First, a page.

Since March 24, over 42 drug overdoses in Northern California were linked to one drug: fentanyl, Reuters reported. The drug is writing the next chapter in the opioid epidemic, as it sweeps across the nation from the East Coast to the West, according to the Los Angeles Times.
Fentanyl also goes by the brand names Actin and Sublimaze, as well as the street names China girl, friend and TNT, according to the National Institute on Drug Abuse. It's an opioid, so it affects the brain's opiate receptors by driving up dopamine levels, giving users an extreme level of euphoria.
However, it takes only a tiny amount to cause an overdose. Up-to-100 times more powerful than morphine, fentanyl is arguably "the most potent narcotic known," according to Reuters. It's sometimes prescribed to those with chronic pain, but is also cheap to produce and sell on the street.
"We know of no other medication routinely used for a nonfatal condition that kills patients so frequently," wrote Dr. Tom Frieden, a director at the Centers for Disease Control and Prevention and a colleague in the New England Journal of Medicine, according to the Los Angeles Times.
It only takes up to three minutes for the lungs to shut down because of a fentanyl overdose meaning the likelihood of death is high, another piece from the Los Angeles Times reported.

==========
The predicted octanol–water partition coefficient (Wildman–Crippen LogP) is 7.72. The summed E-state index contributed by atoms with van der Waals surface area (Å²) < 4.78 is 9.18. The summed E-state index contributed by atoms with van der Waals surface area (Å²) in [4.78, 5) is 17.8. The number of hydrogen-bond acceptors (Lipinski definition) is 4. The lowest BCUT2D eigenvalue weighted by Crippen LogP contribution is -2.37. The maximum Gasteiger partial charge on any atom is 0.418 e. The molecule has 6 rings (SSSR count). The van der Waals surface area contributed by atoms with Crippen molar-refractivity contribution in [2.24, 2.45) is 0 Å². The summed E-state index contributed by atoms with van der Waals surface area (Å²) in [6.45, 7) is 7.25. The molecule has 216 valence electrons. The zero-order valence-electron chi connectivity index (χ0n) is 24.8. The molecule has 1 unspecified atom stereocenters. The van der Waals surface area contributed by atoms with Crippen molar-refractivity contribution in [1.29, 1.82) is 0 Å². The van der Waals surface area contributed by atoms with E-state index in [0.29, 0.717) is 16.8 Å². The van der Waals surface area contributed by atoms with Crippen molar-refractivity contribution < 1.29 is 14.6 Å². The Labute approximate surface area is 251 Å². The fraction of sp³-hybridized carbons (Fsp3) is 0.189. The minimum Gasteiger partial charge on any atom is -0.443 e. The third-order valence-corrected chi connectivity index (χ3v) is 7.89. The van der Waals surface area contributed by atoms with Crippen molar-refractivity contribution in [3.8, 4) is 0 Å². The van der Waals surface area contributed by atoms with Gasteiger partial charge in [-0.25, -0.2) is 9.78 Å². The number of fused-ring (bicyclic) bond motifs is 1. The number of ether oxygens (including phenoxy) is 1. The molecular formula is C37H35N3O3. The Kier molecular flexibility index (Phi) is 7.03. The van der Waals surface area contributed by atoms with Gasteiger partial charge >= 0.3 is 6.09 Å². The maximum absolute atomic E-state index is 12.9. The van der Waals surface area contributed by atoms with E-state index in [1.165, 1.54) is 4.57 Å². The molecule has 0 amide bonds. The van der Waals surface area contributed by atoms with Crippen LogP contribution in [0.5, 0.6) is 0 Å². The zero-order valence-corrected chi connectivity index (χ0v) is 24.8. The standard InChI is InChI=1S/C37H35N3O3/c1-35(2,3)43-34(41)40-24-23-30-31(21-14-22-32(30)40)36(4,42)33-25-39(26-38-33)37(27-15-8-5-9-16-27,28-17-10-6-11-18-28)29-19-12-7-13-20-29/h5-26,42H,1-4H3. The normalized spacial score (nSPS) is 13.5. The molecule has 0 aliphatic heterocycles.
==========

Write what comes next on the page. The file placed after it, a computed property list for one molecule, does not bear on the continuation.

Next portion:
Users can take fentanyl through injections, patches or orally. It has also been found laced to heroin or cocaine, as well as in counterfeit medication in Sacramento, California, Reuters reported. One of these pills can sell for as low as five dollars, the Los Angeles Times reported.
To treat an overdose, victims need several doses of naloxone, a drug that blocks opioids.
In Ohio in 2014, a fentanyl epidemic was bursting at the seams. The Centers for Disease Control and Prevention found the most common overdose victim to a be white males on average of 38 years old with "some college education," according to the Los Angeles Times. Commonly, those victims also had mental health conditions like depression.
Fentanyl paints a larger picture of the painkiller epidemic, which killed over 28,000 Americans in 2014, according to the Los Angeles Times. That was record breaking, but the number continues to rise.